A perfect reminder to always be on the lookout for magic and wonder. Sometimes, we need those two things the most (Brightly, citing Books That Teach Kids What It Means to Be a Kind Person).
In this breathtaking picture book, now in paper-over-board format, Neil Gaiman's lyrical poem guides a novice traveler through the enchanted woods of a fairy tale--through lush gardens, a formidable castle, and over a perilous river--to find the way home again.
Illustrated in full color by Charles Vess, Instructions features lush images of mythical creatures, magical landscapes, and canny princesses. Its message of the value of courage, wit, and wisdom makes it a perfect gift, particularly for graduation.
About the Author
Neil Gaiman is a #1 New York Times bestselling author of books for children and adults whose award-winning titles include Norse Mythology, American Gods, The Graveyard Book, Good Omens (with Terry Pratchett), Coraline, and The Sandman graphic novels. Neil Gaiman is a Goodwill Ambassador for UNHCR and Professor in the Arts at Bard College.
Charles Vess is an artist and comic book illustrator. Vess is known for working with Neil Gaiman, Susanna Clarke, George R.R. Martin, Terri Windling, Ellen Datlow, and many other big names in the literary industry. Educated at Virginia Commonwealth University, Vess is primarily known for his work in fantasy, with many of his designs and drawings being implemented within major mythological-based comic books and pieces. Vess is perhaps best known for Sandman, Stardust, and Bone.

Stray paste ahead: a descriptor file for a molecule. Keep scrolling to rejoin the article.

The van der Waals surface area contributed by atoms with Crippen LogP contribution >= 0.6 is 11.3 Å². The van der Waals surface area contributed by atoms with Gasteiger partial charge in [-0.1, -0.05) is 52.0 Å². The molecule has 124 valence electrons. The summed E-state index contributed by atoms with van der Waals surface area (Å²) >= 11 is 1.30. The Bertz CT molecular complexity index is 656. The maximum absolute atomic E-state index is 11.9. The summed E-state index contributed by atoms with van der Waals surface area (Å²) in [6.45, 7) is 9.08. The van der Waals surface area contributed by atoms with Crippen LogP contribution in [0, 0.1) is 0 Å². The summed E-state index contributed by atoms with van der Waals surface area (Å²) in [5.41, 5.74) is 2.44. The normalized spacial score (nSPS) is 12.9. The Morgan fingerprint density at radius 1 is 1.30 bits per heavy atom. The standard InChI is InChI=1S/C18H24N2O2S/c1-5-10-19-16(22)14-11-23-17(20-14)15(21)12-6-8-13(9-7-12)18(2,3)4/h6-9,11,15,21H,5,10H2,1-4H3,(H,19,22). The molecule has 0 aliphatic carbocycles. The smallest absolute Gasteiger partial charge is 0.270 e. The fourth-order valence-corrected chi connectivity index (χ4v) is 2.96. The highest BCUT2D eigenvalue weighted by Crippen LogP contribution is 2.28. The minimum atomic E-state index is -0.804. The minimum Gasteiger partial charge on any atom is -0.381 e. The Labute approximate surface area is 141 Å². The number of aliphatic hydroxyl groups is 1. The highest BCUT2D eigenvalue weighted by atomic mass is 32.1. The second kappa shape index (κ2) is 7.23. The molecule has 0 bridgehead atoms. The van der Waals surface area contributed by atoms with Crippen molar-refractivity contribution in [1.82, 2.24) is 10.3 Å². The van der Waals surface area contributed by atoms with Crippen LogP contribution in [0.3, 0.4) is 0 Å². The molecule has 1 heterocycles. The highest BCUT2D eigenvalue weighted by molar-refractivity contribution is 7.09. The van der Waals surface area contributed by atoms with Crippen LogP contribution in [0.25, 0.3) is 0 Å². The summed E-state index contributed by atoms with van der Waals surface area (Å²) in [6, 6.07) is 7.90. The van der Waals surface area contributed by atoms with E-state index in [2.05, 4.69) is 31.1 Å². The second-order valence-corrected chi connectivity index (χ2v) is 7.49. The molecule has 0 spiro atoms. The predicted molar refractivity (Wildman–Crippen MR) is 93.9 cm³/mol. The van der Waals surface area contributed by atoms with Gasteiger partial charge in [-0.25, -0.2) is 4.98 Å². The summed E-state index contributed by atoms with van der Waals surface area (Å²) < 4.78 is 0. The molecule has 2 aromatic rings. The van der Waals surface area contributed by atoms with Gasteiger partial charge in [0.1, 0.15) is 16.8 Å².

"Like a more impish version of Dr. Seuss's 'Oh, the Places You'll Go!" Gaiman's book offers riddling advice that could be for young or old."--New York Times Book Review
" Young readers should relish the chimerical vision while older Gaiman fans should grasp the underlying suggestion that the compass used to navigate fairy tales can also guide us in the real world"--Publishers Weekly
"A magical, incantatory poem. It could be instructions for a child, a writer, a newly minted adult or an elder. It strikes immediately at the place where stories live and provides a feast of archetypes. "--Kirkus Reviews